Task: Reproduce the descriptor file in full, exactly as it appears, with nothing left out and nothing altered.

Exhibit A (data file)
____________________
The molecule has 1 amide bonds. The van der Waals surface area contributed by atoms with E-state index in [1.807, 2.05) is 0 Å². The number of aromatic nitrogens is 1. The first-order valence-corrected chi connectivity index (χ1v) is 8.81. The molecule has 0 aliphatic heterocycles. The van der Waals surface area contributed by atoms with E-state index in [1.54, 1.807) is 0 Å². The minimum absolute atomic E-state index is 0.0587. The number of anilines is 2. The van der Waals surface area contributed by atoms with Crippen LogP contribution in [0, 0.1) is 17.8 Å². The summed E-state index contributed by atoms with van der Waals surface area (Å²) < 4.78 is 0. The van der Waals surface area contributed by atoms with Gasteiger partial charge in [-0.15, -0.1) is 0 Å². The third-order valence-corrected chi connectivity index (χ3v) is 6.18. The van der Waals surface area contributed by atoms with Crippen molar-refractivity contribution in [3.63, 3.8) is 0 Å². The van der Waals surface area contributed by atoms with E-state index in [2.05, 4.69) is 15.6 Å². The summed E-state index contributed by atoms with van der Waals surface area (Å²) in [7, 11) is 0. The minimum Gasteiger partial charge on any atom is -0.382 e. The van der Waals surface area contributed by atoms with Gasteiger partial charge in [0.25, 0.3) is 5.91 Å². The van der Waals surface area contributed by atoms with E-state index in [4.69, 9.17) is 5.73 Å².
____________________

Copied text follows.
The molecule has 1 amide bonds. The van der Waals surface area contributed by atoms with E-state index in [1.807, 2.05) is 0 Å². The number of aromatic nitrogens is 1. The first-order valence-corrected chi connectivity index (χ1v) is 8.81. The molecule has 0 aliphatic heterocycles. The van der Waals surface area contributed by atoms with E-state index in [1.54, 1.807) is 0 Å². The minimum absolute atomic E-state index is 0.0587. The number of anilines is 2. The van der Waals surface area contributed by atoms with Crippen LogP contribution in [0, 0.1) is 17.8 Å². The summed E-state index contributed by atoms with van der Waals surface area (Å²) < 4.78 is 0. The van der Waals surface area contributed by atoms with Gasteiger partial charge in [-0.15, -0.1) is 0 Å². The third-order valence-corrected chi connectivity index (χ3v) is 6.18. The van der Waals surface area contributed by atoms with Crippen molar-refractivity contribution in [3.63, 3.8) is 0 Å². The van der Waals surface area contributed by atoms with E-state index in [2.05, 4.69) is 15.6 Å². The summed E-state index contributed by atoms with van der Waals surface area (Å²) in [7, 11) is 0. The minimum Gasteiger partial charge on any atom is -0.382 e. The van der Waals surface area contributed by atoms with Gasteiger partial charge in [0.25, 0.3) is 5.91 Å². The van der Waals surface area contributed by atoms with E-state index in [4.69, 9.17) is 5.73 Å².